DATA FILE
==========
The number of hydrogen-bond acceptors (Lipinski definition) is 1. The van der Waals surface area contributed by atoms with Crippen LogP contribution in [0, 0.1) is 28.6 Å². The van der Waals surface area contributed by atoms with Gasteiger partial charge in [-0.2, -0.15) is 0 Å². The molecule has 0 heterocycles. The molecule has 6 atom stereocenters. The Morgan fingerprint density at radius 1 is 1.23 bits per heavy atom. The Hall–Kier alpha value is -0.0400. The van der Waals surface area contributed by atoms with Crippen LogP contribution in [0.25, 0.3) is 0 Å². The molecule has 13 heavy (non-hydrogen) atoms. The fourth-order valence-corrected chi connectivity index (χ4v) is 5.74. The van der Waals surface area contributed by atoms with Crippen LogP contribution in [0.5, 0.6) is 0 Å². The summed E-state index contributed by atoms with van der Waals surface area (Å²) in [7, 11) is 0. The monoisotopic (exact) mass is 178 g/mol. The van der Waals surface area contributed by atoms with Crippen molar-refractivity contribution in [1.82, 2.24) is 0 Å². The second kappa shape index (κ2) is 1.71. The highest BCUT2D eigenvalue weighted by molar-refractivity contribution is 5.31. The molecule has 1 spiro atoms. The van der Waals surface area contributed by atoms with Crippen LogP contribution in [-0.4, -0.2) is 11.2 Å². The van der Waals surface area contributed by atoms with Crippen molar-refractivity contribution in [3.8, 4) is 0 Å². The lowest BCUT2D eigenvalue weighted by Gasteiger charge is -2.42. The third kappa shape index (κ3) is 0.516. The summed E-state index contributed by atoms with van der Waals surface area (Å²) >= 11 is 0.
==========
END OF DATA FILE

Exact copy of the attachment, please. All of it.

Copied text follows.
The number of hydrogen-bond acceptors (Lipinski definition) is 1. The van der Waals surface area contributed by atoms with Crippen LogP contribution in [0, 0.1) is 28.6 Å². The van der Waals surface area contributed by atoms with Gasteiger partial charge in [-0.2, -0.15) is 0 Å². The molecule has 0 heterocycles. The molecule has 6 atom stereocenters. The Morgan fingerprint density at radius 1 is 1.23 bits per heavy atom. The Hall–Kier alpha value is -0.0400. The van der Waals surface area contributed by atoms with Crippen LogP contribution in [0.25, 0.3) is 0 Å². The molecule has 13 heavy (non-hydrogen) atoms. The fourth-order valence-corrected chi connectivity index (χ4v) is 5.74. The van der Waals surface area contributed by atoms with Crippen LogP contribution in [0.5, 0.6) is 0 Å². The summed E-state index contributed by atoms with van der Waals surface area (Å²) in [7, 11) is 0. The monoisotopic (exact) mass is 178 g/mol. The van der Waals surface area contributed by atoms with Crippen molar-refractivity contribution in [1.82, 2.24) is 0 Å². The second kappa shape index (κ2) is 1.71. The highest BCUT2D eigenvalue weighted by molar-refractivity contribution is 5.31. The molecule has 1 spiro atoms. The van der Waals surface area contributed by atoms with Crippen LogP contribution in [-0.4, -0.2) is 11.2 Å². The van der Waals surface area contributed by atoms with Crippen molar-refractivity contribution in [3.8, 4) is 0 Å². The lowest BCUT2D eigenvalue weighted by Gasteiger charge is -2.42. The third kappa shape index (κ3) is 0.516. The summed E-state index contributed by atoms with van der Waals surface area (Å²) >= 11 is 0.